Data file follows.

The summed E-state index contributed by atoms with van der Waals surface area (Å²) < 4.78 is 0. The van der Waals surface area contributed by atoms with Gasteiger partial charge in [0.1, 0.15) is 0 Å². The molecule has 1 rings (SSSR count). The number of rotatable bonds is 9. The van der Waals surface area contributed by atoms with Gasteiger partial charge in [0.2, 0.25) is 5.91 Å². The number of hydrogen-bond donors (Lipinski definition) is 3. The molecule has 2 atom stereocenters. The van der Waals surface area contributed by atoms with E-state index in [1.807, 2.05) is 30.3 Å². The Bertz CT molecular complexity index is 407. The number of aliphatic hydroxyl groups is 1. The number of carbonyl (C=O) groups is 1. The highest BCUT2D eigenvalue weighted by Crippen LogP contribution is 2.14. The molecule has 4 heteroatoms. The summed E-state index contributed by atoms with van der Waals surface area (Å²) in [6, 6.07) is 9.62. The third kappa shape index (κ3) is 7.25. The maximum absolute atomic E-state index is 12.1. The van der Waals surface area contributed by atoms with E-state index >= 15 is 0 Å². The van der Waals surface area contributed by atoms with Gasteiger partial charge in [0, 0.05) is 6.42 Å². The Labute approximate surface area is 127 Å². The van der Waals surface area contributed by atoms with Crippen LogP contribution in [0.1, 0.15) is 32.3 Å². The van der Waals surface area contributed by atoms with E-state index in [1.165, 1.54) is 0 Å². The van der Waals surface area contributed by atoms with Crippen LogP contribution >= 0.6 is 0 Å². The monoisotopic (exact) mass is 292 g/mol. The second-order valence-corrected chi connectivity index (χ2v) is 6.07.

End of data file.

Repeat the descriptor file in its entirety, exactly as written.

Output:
The summed E-state index contributed by atoms with van der Waals surface area (Å²) < 4.78 is 0. The van der Waals surface area contributed by atoms with Gasteiger partial charge in [0.1, 0.15) is 0 Å². The molecule has 1 rings (SSSR count). The number of rotatable bonds is 9. The van der Waals surface area contributed by atoms with Gasteiger partial charge in [0.2, 0.25) is 5.91 Å². The number of hydrogen-bond donors (Lipinski definition) is 3. The molecule has 2 atom stereocenters. The van der Waals surface area contributed by atoms with E-state index in [1.807, 2.05) is 30.3 Å². The Bertz CT molecular complexity index is 407. The number of aliphatic hydroxyl groups is 1. The number of carbonyl (C=O) groups is 1. The highest BCUT2D eigenvalue weighted by Crippen LogP contribution is 2.14. The molecule has 4 heteroatoms. The summed E-state index contributed by atoms with van der Waals surface area (Å²) in [6, 6.07) is 9.62. The third kappa shape index (κ3) is 7.25. The maximum absolute atomic E-state index is 12.1. The van der Waals surface area contributed by atoms with E-state index >= 15 is 0 Å². The van der Waals surface area contributed by atoms with Gasteiger partial charge in [0, 0.05) is 6.42 Å². The Labute approximate surface area is 127 Å². The van der Waals surface area contributed by atoms with Crippen LogP contribution in [0.1, 0.15) is 32.3 Å². The van der Waals surface area contributed by atoms with E-state index in [1.165, 1.54) is 0 Å². The van der Waals surface area contributed by atoms with Crippen LogP contribution >= 0.6 is 0 Å². The monoisotopic (exact) mass is 292 g/mol. The second-order valence-corrected chi connectivity index (χ2v) is 6.07.